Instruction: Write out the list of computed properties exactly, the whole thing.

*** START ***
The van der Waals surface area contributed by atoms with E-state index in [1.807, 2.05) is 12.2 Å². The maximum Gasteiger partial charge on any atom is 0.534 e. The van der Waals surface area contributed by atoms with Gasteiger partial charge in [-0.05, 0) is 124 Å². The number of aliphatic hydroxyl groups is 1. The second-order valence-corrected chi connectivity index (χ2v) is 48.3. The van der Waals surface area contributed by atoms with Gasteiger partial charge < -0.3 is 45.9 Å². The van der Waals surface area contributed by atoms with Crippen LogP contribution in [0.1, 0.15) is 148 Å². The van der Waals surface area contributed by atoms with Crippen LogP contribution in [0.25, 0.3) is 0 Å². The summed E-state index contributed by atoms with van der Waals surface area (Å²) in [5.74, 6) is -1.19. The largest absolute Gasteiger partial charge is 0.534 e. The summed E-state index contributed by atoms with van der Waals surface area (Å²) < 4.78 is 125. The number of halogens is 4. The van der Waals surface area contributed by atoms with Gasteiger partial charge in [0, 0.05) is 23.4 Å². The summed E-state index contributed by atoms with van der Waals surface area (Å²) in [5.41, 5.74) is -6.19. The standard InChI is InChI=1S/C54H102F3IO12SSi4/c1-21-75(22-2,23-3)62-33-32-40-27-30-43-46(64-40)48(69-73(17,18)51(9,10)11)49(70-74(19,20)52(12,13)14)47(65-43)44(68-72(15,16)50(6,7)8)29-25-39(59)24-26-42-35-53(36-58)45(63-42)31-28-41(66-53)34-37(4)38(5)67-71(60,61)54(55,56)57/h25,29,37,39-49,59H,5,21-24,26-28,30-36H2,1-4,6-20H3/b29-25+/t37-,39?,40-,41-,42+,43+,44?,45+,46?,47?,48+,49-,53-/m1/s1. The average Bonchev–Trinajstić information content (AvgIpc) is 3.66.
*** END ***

The van der Waals surface area contributed by atoms with E-state index in [1.807, 2.05) is 12.2 Å². The maximum Gasteiger partial charge on any atom is 0.534 e. The van der Waals surface area contributed by atoms with Gasteiger partial charge in [-0.05, 0) is 124 Å². The number of aliphatic hydroxyl groups is 1. The second-order valence-corrected chi connectivity index (χ2v) is 48.3. The van der Waals surface area contributed by atoms with Gasteiger partial charge < -0.3 is 45.9 Å². The van der Waals surface area contributed by atoms with Crippen LogP contribution in [0.1, 0.15) is 148 Å². The van der Waals surface area contributed by atoms with Crippen LogP contribution in [0.25, 0.3) is 0 Å². The summed E-state index contributed by atoms with van der Waals surface area (Å²) in [5.74, 6) is -1.19. The largest absolute Gasteiger partial charge is 0.534 e. The summed E-state index contributed by atoms with van der Waals surface area (Å²) < 4.78 is 125. The number of halogens is 4. The van der Waals surface area contributed by atoms with Gasteiger partial charge in [0, 0.05) is 23.4 Å². The summed E-state index contributed by atoms with van der Waals surface area (Å²) in [5.41, 5.74) is -6.19. The standard InChI is InChI=1S/C54H102F3IO12SSi4/c1-21-75(22-2,23-3)62-33-32-40-27-30-43-46(64-40)48(69-73(17,18)51(9,10)11)49(70-74(19,20)52(12,13)14)47(65-43)44(68-72(15,16)50(6,7)8)29-25-39(59)24-26-42-35-53(36-58)45(63-42)31-28-41(66-53)34-37(4)38(5)67-71(60,61)54(55,56)57/h25,29,37,39-49,59H,5,21-24,26-28,30-36H2,1-4,6-20H3/b29-25+/t37-,39?,40-,41-,42+,43+,44?,45+,46?,47?,48+,49-,53-/m1/s1. The average Bonchev–Trinajstić information content (AvgIpc) is 3.66.